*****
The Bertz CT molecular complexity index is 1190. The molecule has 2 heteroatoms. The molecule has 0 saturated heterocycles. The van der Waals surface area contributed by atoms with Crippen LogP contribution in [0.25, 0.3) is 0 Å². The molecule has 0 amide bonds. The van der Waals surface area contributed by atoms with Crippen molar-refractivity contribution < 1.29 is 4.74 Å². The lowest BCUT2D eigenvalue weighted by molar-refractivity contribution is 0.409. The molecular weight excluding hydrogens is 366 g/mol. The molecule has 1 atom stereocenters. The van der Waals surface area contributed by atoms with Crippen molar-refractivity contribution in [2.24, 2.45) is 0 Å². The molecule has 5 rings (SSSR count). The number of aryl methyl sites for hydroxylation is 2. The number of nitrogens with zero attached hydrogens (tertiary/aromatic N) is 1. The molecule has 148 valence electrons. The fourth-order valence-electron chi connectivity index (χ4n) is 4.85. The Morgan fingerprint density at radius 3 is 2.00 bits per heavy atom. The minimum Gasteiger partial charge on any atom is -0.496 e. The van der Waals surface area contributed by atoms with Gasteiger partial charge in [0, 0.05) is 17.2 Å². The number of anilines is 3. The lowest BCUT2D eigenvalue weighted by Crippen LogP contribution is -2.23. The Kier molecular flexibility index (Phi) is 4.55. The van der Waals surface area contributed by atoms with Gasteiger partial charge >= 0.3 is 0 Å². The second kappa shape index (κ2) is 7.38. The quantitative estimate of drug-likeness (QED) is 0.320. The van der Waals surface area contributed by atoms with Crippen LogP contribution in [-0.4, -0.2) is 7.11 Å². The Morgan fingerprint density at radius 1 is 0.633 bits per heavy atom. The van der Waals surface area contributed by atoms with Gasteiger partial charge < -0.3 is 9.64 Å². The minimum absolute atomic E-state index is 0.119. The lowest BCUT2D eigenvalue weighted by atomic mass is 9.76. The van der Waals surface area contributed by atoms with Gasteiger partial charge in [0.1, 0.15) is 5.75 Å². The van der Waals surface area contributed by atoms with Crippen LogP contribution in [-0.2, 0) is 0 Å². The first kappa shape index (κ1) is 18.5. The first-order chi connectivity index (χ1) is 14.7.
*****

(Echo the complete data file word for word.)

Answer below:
The Bertz CT molecular complexity index is 1190. The molecule has 2 heteroatoms. The molecule has 0 saturated heterocycles. The van der Waals surface area contributed by atoms with Crippen LogP contribution in [0.25, 0.3) is 0 Å². The molecule has 0 amide bonds. The van der Waals surface area contributed by atoms with Crippen molar-refractivity contribution < 1.29 is 4.74 Å². The lowest BCUT2D eigenvalue weighted by molar-refractivity contribution is 0.409. The molecular weight excluding hydrogens is 366 g/mol. The molecule has 1 atom stereocenters. The van der Waals surface area contributed by atoms with Crippen molar-refractivity contribution in [2.24, 2.45) is 0 Å². The molecule has 5 rings (SSSR count). The number of aryl methyl sites for hydroxylation is 2. The number of nitrogens with zero attached hydrogens (tertiary/aromatic N) is 1. The molecule has 148 valence electrons. The fourth-order valence-electron chi connectivity index (χ4n) is 4.85. The Morgan fingerprint density at radius 3 is 2.00 bits per heavy atom. The minimum Gasteiger partial charge on any atom is -0.496 e. The van der Waals surface area contributed by atoms with Gasteiger partial charge in [0, 0.05) is 17.2 Å². The number of anilines is 3. The lowest BCUT2D eigenvalue weighted by Crippen LogP contribution is -2.23. The Kier molecular flexibility index (Phi) is 4.55. The van der Waals surface area contributed by atoms with Gasteiger partial charge >= 0.3 is 0 Å². The second kappa shape index (κ2) is 7.38. The quantitative estimate of drug-likeness (QED) is 0.320. The van der Waals surface area contributed by atoms with Crippen LogP contribution in [-0.4, -0.2) is 7.11 Å². The Morgan fingerprint density at radius 1 is 0.633 bits per heavy atom. The van der Waals surface area contributed by atoms with Gasteiger partial charge < -0.3 is 9.64 Å². The minimum absolute atomic E-state index is 0.119. The lowest BCUT2D eigenvalue weighted by atomic mass is 9.76. The van der Waals surface area contributed by atoms with Gasteiger partial charge in [0.1, 0.15) is 5.75 Å². The van der Waals surface area contributed by atoms with Crippen LogP contribution in [-0.2, 0) is 0 Å². The first kappa shape index (κ1) is 18.5. The first-order chi connectivity index (χ1) is 14.7.